Male squid (Loligo bleekeri) employ different reproductive strategies depending on their body size. Research published in BioMed Central's open access journal BMC Evolutionary Biology shows that the divergent mating behavior of male squid has resulted in the evolution of different sperm sizes.
Large male squid compete for females by courting them with flashy skin color-change displays. Once a female has chosen her partner they mate in an above and below position so that the male can place his sperm inside the female's oviduct. He remains with the female until she spawns, ensuring that his sperm fertilize her eggs and that no other males have a chance to mate with her. At the moment a female lays her eggs, small 'sneaker' males rush in and mate with her, head to head. These small males place packages of sperm by the female's mouth in the hope that their sperm have a chance of fertilizing the eggs as they leave the female's body.
When researchers from London and Japan looked at the sperm produced by small sneaker males and large consort males they discovered that the sperm produced by the sneaker males was larger than that of the consorts. Dr Yoko Iwata from University of Tokyo said, "Sperm size is likely to be an adaptation to fertilization environment, either inside the female or externally, rather than competition between sperm, because the fertility and motility of sneaker and consort sperm were the same."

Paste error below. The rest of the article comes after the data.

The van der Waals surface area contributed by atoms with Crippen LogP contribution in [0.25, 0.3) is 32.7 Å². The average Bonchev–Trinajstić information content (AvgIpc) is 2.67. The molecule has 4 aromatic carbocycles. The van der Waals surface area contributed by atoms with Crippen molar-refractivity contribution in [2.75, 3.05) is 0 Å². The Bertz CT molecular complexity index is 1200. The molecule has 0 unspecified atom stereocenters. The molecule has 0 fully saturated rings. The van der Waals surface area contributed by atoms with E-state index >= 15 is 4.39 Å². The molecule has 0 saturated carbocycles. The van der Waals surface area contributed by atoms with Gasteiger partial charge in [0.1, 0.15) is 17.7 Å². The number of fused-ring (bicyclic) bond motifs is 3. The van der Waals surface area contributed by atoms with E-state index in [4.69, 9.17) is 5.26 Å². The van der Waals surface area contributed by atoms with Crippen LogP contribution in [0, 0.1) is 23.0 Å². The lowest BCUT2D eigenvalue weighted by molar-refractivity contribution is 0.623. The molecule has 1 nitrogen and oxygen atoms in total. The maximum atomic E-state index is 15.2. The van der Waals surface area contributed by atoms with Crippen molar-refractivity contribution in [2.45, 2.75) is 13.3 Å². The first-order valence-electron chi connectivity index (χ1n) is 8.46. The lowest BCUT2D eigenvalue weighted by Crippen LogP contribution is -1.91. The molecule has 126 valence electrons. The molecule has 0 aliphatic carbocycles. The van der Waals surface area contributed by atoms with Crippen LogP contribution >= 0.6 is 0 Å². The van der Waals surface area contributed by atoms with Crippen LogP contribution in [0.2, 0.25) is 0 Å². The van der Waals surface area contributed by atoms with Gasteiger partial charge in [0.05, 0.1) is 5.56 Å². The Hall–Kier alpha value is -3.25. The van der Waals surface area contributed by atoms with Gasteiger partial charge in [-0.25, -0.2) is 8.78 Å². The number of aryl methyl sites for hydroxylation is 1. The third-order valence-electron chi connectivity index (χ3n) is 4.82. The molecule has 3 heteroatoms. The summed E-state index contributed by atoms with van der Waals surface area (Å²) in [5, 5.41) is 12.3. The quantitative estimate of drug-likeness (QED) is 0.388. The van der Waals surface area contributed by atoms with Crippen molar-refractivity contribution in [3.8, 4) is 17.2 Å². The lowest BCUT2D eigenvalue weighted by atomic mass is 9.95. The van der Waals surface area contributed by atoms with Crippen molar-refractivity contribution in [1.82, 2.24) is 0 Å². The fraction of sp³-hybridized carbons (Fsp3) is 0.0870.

Overall, the larger males' strategy resulted in higher paternity rates - but for smaller males, who cannot win a female by fair means, being sneaky gives them a chance of passing on their genes.
Notes to Editors
1. Why small males have big sperm: dimorphic squid sperm linked to alternative mating behaviours
Yoko Iwata, Paul Shaw, Eiji Fujiwara, Kogiku Shiba, Yasutaka Kakiuchi and Noritaka Hirohashi
BMC Evolutionary Biology (in press)
Please name the journal in any story you write. If you are writing for the web, please link to the article. All articles are available free of charge, according to BioMed Central's open access policy.
Article citation and URL available on request at firstname.lastname@example.org on the day of publication.
2. BMC Evolutionary Biology is an Open Access, peer-reviewed online journal that considers articles on all aspects of molecular and non-molecular evolution of all organisms, as well as phylogenetics and palaeontology.
3. BioMed Central (http://www.